While Cosby’s philanthropy benefited historically black colleges and universities such as Spelman College and the Morehouse Medical School, he was largely an agent of oppression, ignoring systematic racism and dismissing the problems of the black urban underclass as self-inflicted, rather than structural.
Crosby’s turn to the politics of respectability, however, eroded the invincibility he once had in black America. In 2007 at the Miami International Book Fair, the legendary Black Arts poet Nikki Giovanni reprimanded the comedian. Chiding him for his betrayal of the community that had elevated him as the “Great Black Hope,” Giovanni said, “We ate that Jell-O and that mighty fine pudding, whatever he was doing with that. We would go in to have our pictures made and demand Kodak paper to try to help that Negro and then he’s going to turn around and tell me I’m a bad mother? Uh-uh, I’m not buying that.”
She wasn’t the only Cosby critic. Professor and political commentator Michael Eric Dyson lambasted the comedian in his 2006 book “Is Bill Cosby Right or Has the Black Middle Class Lost Its Mind?” — a scathing commentary on the hypocrisy of Cosby’s Pound Cake Speech. Dyson continued his criticism of Cosby after sexual assault allegations against him surfaced publicly: “He’s throwing rocks, and he’s living in a glass house, so that contradiction will always get you sunk.”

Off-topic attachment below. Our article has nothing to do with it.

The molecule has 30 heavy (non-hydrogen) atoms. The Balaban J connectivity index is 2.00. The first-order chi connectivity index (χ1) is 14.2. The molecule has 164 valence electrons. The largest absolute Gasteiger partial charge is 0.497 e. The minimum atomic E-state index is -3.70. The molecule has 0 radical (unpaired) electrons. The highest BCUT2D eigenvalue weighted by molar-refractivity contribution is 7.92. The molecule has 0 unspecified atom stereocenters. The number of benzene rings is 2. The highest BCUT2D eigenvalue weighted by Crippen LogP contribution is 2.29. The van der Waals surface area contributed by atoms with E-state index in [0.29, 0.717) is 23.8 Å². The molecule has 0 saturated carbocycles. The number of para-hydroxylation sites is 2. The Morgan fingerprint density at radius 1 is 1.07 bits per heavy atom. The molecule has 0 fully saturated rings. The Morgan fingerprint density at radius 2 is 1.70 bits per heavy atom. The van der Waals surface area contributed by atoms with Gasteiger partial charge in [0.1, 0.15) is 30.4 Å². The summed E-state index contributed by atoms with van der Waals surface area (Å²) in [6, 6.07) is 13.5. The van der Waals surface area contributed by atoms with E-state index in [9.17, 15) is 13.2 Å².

Even as Cosby became deeply controversial in the black community, his aura of respectability remained intact until comedian Hannibal Buress shattered it in 2014, a pivotal moment that ended Cosby’s status as an untouchable star. During a performance in Philadelphia (Cosby’s home town), Burress directly connected Cosby’s respectability politics and his history of — at that point unprosecuted — sexual assault. Burress recounted that he hated the smugness with which Cosby lectured, “Pull your pants up, black people, I was on TV in the ’80s. I can talk down to you because I had a successful sitcom. Yeah,” Burress shot back, “but you raped women, Bill Cosby.”